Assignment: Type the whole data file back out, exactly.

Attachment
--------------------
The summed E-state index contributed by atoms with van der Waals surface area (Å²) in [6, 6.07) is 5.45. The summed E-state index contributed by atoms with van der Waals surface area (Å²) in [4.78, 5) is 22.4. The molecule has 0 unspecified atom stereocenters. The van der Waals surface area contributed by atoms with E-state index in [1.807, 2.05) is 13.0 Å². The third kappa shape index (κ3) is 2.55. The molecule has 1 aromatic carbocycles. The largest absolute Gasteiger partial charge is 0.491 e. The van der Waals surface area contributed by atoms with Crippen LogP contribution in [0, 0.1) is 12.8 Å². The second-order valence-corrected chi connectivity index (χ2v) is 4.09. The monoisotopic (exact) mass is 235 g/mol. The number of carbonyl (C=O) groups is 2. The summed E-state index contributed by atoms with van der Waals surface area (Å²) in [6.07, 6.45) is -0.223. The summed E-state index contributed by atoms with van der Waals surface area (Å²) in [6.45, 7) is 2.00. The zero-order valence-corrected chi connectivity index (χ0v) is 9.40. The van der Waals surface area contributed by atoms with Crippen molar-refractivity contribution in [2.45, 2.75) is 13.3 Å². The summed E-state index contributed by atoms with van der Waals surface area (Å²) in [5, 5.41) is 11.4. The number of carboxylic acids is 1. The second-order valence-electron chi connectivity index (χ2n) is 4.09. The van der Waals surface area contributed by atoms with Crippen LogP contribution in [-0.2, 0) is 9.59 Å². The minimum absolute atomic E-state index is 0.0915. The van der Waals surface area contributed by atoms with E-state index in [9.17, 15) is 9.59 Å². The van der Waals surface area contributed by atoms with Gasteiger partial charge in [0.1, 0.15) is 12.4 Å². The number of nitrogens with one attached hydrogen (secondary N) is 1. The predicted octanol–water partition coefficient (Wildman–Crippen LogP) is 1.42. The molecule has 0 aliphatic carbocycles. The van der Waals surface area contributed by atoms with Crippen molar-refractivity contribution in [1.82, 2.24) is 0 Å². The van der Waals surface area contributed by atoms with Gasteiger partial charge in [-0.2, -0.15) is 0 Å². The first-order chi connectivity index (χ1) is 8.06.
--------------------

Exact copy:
The summed E-state index contributed by atoms with van der Waals surface area (Å²) in [6, 6.07) is 5.45. The summed E-state index contributed by atoms with van der Waals surface area (Å²) in [4.78, 5) is 22.4. The molecule has 0 unspecified atom stereocenters. The van der Waals surface area contributed by atoms with E-state index in [1.807, 2.05) is 13.0 Å². The third kappa shape index (κ3) is 2.55. The molecule has 1 aromatic carbocycles. The largest absolute Gasteiger partial charge is 0.491 e. The van der Waals surface area contributed by atoms with Crippen LogP contribution in [0, 0.1) is 12.8 Å². The second-order valence-corrected chi connectivity index (χ2v) is 4.09. The monoisotopic (exact) mass is 235 g/mol. The number of carbonyl (C=O) groups is 2. The summed E-state index contributed by atoms with van der Waals surface area (Å²) in [6.07, 6.45) is -0.223. The summed E-state index contributed by atoms with van der Waals surface area (Å²) in [6.45, 7) is 2.00. The zero-order valence-corrected chi connectivity index (χ0v) is 9.40. The van der Waals surface area contributed by atoms with Crippen molar-refractivity contribution in [2.45, 2.75) is 13.3 Å². The summed E-state index contributed by atoms with van der Waals surface area (Å²) in [5, 5.41) is 11.4. The number of carboxylic acids is 1. The second-order valence-electron chi connectivity index (χ2n) is 4.09. The van der Waals surface area contributed by atoms with Crippen LogP contribution in [-0.2, 0) is 9.59 Å². The minimum absolute atomic E-state index is 0.0915. The van der Waals surface area contributed by atoms with E-state index in [9.17, 15) is 9.59 Å². The van der Waals surface area contributed by atoms with Gasteiger partial charge in [0.1, 0.15) is 12.4 Å². The number of nitrogens with one attached hydrogen (secondary N) is 1. The predicted octanol–water partition coefficient (Wildman–Crippen LogP) is 1.42. The molecule has 0 aliphatic carbocycles. The van der Waals surface area contributed by atoms with Crippen molar-refractivity contribution in [1.82, 2.24) is 0 Å². The van der Waals surface area contributed by atoms with Gasteiger partial charge in [-0.2, -0.15) is 0 Å². The first-order chi connectivity index (χ1) is 8.06.